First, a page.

I have a sequence. And now for each element in this sequence I would like to know how many subsequent elements are larger. Or, in other words, I have a sequence $a_1, \ldots, a_n$, and for each $1\leq i\leq n$ I would like to compute $|\lbrace j|j>i\wedge a_j > a_i\rbrace|$.

My idea: Implement an AVL tree, put elements from this sequence to this AVL tree from the last one to the first one. Before putting each element obtain the amount of larger elements the tree already contains. I can implement an AVL tree that would allow such operations.

But alas, I do have to implement such an AVL tree, since unfortunately the standard C++ std::set doesn't allow obtaining the distance between two iterators in logarithmic time.

Now I need this to solve a task from one of the former exams on algorithms and data structures. These exams usually contain two tasks, a "simpler" one and a "harder" one. And this is the "simpler" one. Now I doubt that a "simpler" task would require implementing an AVL tree. A "harder" task might; but a "simpler" one, doubtfully. Therefore, I would say, there should be a less laborious way to solve this task.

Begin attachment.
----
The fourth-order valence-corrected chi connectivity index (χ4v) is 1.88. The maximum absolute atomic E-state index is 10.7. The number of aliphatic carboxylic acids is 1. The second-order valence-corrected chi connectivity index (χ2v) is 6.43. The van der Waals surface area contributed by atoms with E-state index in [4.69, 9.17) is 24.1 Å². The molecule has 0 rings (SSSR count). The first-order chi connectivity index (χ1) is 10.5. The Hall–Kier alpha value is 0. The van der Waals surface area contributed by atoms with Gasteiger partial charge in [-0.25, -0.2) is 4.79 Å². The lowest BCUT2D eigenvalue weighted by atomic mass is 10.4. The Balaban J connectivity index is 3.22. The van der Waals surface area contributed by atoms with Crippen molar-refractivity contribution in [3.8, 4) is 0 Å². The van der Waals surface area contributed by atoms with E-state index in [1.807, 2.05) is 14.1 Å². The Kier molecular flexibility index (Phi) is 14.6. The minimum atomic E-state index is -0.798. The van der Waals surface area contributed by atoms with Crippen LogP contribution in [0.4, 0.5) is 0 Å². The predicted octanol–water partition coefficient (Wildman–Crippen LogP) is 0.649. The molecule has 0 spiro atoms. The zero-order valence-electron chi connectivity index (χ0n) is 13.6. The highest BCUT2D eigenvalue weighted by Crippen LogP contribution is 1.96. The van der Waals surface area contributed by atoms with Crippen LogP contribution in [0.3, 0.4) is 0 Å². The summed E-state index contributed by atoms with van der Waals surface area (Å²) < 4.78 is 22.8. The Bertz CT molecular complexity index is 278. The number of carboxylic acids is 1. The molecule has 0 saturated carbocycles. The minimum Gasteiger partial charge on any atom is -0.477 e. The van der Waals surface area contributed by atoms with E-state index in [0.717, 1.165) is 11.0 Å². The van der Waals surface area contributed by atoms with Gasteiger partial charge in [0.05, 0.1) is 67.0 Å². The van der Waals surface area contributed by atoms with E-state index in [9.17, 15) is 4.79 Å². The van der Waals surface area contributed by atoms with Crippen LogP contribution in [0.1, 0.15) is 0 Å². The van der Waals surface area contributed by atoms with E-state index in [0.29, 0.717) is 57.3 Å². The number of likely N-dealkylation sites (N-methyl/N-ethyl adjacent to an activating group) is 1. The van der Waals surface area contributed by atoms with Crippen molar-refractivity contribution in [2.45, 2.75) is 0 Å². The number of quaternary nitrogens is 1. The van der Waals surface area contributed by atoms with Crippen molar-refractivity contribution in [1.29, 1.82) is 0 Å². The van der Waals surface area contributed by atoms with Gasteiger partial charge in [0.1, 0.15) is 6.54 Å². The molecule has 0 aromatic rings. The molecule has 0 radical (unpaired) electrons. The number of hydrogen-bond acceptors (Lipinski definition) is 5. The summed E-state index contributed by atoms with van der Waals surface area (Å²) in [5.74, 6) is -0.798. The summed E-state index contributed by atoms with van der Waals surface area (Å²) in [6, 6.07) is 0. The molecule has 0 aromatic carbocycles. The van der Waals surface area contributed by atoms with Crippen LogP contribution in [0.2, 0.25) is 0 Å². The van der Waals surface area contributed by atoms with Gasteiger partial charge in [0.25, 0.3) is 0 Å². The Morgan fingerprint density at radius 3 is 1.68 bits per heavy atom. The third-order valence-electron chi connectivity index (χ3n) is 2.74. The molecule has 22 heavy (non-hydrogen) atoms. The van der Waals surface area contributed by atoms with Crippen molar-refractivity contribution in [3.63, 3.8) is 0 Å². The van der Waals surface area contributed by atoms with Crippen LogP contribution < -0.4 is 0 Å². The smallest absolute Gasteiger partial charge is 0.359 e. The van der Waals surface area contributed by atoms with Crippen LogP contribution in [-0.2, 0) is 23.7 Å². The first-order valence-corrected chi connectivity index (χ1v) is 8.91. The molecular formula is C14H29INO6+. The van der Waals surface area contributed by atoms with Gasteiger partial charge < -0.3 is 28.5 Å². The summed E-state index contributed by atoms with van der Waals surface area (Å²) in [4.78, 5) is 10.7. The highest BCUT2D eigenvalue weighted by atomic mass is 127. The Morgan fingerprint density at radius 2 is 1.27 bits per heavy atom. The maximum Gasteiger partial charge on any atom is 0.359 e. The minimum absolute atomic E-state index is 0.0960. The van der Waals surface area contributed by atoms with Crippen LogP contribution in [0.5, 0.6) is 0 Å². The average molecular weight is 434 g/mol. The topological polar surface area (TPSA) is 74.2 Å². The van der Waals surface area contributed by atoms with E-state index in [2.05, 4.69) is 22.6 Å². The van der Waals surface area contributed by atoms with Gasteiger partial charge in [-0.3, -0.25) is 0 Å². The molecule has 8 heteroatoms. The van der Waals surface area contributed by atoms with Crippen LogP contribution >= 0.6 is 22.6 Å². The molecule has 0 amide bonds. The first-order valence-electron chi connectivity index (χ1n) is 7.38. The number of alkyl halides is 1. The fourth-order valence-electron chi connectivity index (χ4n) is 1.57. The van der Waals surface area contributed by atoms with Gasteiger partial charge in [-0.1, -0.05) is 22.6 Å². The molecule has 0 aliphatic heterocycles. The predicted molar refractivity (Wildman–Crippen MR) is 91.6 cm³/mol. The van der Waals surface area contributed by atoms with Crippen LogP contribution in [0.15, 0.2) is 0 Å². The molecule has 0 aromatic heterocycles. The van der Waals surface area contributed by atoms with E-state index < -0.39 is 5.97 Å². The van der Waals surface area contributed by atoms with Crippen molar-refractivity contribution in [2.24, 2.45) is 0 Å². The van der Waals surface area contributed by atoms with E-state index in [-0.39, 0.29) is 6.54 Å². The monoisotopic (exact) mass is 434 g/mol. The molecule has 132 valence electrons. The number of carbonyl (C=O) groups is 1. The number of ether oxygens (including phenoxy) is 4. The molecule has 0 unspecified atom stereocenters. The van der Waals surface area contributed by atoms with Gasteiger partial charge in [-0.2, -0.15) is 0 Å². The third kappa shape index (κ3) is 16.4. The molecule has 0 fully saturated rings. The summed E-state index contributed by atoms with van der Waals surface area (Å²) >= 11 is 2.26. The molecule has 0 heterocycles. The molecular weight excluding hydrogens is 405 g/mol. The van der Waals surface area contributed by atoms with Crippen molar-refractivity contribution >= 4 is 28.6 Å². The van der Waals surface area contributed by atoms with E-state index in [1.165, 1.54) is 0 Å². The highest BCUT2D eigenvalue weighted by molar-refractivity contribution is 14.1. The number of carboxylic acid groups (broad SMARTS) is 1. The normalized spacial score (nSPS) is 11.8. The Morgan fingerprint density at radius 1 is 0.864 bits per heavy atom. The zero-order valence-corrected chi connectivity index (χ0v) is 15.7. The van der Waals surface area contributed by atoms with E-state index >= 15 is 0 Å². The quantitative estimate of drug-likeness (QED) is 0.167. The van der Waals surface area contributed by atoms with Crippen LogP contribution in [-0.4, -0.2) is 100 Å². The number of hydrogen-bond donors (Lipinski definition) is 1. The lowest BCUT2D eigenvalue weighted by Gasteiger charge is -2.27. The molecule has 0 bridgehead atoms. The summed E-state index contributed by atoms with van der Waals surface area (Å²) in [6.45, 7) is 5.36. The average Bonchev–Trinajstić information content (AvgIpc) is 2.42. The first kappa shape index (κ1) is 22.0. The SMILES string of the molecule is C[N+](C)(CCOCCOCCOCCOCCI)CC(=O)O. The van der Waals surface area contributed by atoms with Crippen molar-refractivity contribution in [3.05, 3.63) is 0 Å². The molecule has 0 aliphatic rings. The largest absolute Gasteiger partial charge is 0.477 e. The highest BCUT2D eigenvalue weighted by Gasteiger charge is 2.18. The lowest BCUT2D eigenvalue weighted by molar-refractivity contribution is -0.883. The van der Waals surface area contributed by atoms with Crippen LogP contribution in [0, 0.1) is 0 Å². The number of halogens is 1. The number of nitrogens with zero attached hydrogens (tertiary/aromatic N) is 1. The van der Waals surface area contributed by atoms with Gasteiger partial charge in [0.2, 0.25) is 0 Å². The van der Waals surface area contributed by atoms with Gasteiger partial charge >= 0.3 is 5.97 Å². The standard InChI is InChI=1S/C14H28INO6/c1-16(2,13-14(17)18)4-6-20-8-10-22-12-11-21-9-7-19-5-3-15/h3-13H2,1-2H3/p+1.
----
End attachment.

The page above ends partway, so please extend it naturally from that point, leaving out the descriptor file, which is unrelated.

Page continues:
Is there any simpler way to compute what I need to compute?

  • 1
    $\begingroup$ It may help to sort the sequence and look at the difference in indexes of the same element in the sorted sequence vs the original sequence. $\endgroup$
    – Discrete lizard
    Commented Jan 17, 2018 at 11:00
  • $\begingroup$ A faster way than to tally values from $a_n$ to $a_1$ gave a faster way to order the $a_i$. $\endgroup$
    – greybeard
    Commented Jul 26, 2022 at 8:13
  • $\begingroup$ You did not use the magical work "efficiently". So brute force is the simplest. $\endgroup$
    – user16034
    Commented Jul 26, 2022 at 8:24

1 Answer 1


You can use any balanced binary search tree data structure (doesn't have to be AVL tree). Some such data structures are easier to implement (maybe a AA tree, left-leaning red-black tree, or splay tree?). If you don't care about worst-case running time, it doesn't need to be balanced. One pragmatic solution might be to use skip lists.

Are you sure the exam required students to implement their solution? In my experience, exams in the algorithms and data structure courses I'm familiar with rarely require implementing the solution -- it is enough to describe the solution clearly. A solution based on augmenting an AVL tree can be described in a fairly simple way: you say "take a AVL tree, and modify it in such-and-such a way", and that doesn't require re-describing all the details of how AVL trees work. Only you know what the typical expectations are for the kind of exam you are looking at.


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